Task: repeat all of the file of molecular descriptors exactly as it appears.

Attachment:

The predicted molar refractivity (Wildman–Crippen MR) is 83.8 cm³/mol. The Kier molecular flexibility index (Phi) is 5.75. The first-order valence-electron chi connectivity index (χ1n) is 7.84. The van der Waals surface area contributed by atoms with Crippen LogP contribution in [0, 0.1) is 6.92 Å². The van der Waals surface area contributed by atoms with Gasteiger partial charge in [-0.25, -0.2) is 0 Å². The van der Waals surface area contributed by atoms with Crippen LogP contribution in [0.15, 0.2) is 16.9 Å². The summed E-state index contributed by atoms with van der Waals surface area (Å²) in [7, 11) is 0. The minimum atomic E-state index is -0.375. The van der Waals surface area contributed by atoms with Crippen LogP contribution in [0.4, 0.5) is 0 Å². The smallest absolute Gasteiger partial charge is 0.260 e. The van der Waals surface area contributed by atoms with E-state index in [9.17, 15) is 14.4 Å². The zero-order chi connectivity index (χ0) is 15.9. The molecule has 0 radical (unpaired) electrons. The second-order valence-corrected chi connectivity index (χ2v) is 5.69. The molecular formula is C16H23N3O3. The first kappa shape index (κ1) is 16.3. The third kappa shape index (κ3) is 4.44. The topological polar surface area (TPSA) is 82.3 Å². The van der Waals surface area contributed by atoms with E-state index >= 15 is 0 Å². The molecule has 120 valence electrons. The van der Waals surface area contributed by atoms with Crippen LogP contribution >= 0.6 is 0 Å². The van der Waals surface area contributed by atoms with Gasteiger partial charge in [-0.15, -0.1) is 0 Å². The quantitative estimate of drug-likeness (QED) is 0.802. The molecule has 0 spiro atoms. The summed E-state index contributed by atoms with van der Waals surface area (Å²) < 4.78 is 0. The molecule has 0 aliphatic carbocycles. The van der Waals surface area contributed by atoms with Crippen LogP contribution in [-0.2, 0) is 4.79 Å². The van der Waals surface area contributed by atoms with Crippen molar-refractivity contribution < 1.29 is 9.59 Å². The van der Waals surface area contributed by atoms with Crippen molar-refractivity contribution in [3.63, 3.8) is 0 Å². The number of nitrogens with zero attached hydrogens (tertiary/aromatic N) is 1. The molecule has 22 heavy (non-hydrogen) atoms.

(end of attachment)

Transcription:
The predicted molar refractivity (Wildman–Crippen MR) is 83.8 cm³/mol. The Kier molecular flexibility index (Phi) is 5.75. The first-order valence-electron chi connectivity index (χ1n) is 7.84. The van der Waals surface area contributed by atoms with Crippen LogP contribution in [0, 0.1) is 6.92 Å². The van der Waals surface area contributed by atoms with Gasteiger partial charge in [-0.25, -0.2) is 0 Å². The van der Waals surface area contributed by atoms with Crippen LogP contribution in [0.15, 0.2) is 16.9 Å². The summed E-state index contributed by atoms with van der Waals surface area (Å²) in [7, 11) is 0. The minimum atomic E-state index is -0.375. The van der Waals surface area contributed by atoms with Crippen LogP contribution in [0.4, 0.5) is 0 Å². The smallest absolute Gasteiger partial charge is 0.260 e. The van der Waals surface area contributed by atoms with E-state index in [9.17, 15) is 14.4 Å². The zero-order chi connectivity index (χ0) is 15.9. The molecule has 0 radical (unpaired) electrons. The second-order valence-corrected chi connectivity index (χ2v) is 5.69. The molecular formula is C16H23N3O3. The first kappa shape index (κ1) is 16.3. The third kappa shape index (κ3) is 4.44. The topological polar surface area (TPSA) is 82.3 Å². The van der Waals surface area contributed by atoms with E-state index >= 15 is 0 Å². The molecule has 120 valence electrons. The van der Waals surface area contributed by atoms with Crippen LogP contribution >= 0.6 is 0 Å². The van der Waals surface area contributed by atoms with Gasteiger partial charge in [-0.15, -0.1) is 0 Å². The quantitative estimate of drug-likeness (QED) is 0.802. The molecule has 0 spiro atoms. The summed E-state index contributed by atoms with van der Waals surface area (Å²) < 4.78 is 0. The molecule has 0 aliphatic carbocycles. The van der Waals surface area contributed by atoms with Crippen LogP contribution in [-0.2, 0) is 4.79 Å². The van der Waals surface area contributed by atoms with Crippen molar-refractivity contribution < 1.29 is 9.59 Å². The van der Waals surface area contributed by atoms with Crippen molar-refractivity contribution in [3.63, 3.8) is 0 Å². The number of nitrogens with zero attached hydrogens (tertiary/aromatic N) is 1. The molecule has 22 heavy (non-hydrogen) atoms.